The big question we’re almost always asked, the one that we dread when we’ve been on the job for a few years, but when new and still eager we love to answer, is, “What’s the worst thing you’ve ever seen?”
If you are a first responder of some type, please, oh god please, do not feel the need to answer that question in the comments.
When I was still new and eager and idealistic I would answer honestly and I’d get shut down pretty quickly because people were eating. I eventually figured out that nobody wanted to hear that shit, so I chose to tell the story of working backstage at at The Rogers Centre in Toronto and having to listen to a horrible band while dealing with teenagers experiencing syncope and dehydration. It still ranks as one of the worst things I’ve ever seen, but that – my distaste for the band – was not what the people who asked the question wanted to hear. They wanted the most horrible war story you had to tell but would fold whenever you began to tell it.
To be honest, it’s been years since I’ve heard the question, and although I now avoid telling people that I had been a paramedic, it still surprises me that I’m not asked it more often those times I do. Maybe people are learning not to ask, I don’t know. Maybe it’s the look on my face when I say what I used to do.
There’s no real top ten for us, mostly. There are memories, and there are those that stand out above others, but for most of my colleagues – medics, police, or firefighters, trying to single out one incident, call, or event that really fucked us up is just not really possible.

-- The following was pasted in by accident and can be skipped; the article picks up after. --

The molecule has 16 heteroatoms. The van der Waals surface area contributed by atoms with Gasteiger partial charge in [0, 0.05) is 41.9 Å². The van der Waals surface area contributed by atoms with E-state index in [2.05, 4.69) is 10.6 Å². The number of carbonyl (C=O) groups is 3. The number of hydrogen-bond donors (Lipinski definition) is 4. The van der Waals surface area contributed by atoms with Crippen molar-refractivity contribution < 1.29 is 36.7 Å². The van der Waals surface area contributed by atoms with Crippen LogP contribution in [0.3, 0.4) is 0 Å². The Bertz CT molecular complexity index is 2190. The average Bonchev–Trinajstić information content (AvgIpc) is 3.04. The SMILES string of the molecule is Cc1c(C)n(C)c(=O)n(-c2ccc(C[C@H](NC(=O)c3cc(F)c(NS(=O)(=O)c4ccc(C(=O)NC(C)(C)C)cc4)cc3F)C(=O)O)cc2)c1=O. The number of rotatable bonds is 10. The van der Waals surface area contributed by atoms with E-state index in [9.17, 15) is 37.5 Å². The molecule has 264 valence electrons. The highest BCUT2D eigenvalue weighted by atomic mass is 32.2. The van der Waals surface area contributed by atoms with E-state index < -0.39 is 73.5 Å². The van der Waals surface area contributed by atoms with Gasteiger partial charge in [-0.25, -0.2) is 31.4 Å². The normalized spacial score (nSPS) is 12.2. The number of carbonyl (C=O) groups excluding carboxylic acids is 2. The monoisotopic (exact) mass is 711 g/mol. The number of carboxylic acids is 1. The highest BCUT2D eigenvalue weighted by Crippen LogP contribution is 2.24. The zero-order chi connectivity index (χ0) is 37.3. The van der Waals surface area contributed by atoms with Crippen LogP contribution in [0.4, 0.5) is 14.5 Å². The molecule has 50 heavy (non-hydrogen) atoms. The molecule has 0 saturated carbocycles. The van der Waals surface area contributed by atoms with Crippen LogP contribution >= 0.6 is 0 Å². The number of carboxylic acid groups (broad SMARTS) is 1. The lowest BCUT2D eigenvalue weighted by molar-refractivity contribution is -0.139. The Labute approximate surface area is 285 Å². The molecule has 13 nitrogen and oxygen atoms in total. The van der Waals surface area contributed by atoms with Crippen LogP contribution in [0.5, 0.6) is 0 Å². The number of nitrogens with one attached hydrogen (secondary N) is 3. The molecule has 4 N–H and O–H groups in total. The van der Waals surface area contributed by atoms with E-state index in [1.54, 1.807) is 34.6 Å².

I was, and my colleagues still are, so constantly exposed to so many traumatic things that it becomes difficult to pinpoint that one moment when we truly lost our shit and caused cute cat food commercials on TV to make us burst into tears.
Complex post-traumatic stress disorder is defined as PTSD, but rather than one incident, it is a result of multiple traumatic exposures over time. It is most prevalent in those who’ve experienced multiple episodes of sexual or physical abuse, however the criteria for it can apply to anyone who has witnessed or been the subject of a life threatening event more than once. I refuse to tell war stories anymore, but that’s me, and probably many of you, as well.
I know many police officers and paramedics who have that one story they tell, over and over again. I will not invalidate them for that, that is not my goal here, but despite my memories of some incidents, there are many I can’t remember details of that also contributed to my injury. This is why it’s called complex.
Never feel the need to pinpoint one thing. Your injury is still an injury if it is a result of many experiences over time.
Death by a thousand cuts.
As an aside, I have tried to remember who it was that was performing that night at The Rogers Centre, and even tried using my normally excellent Google-Fu. I was found wanting, and failed. That shame is a weight I will bear for eternity.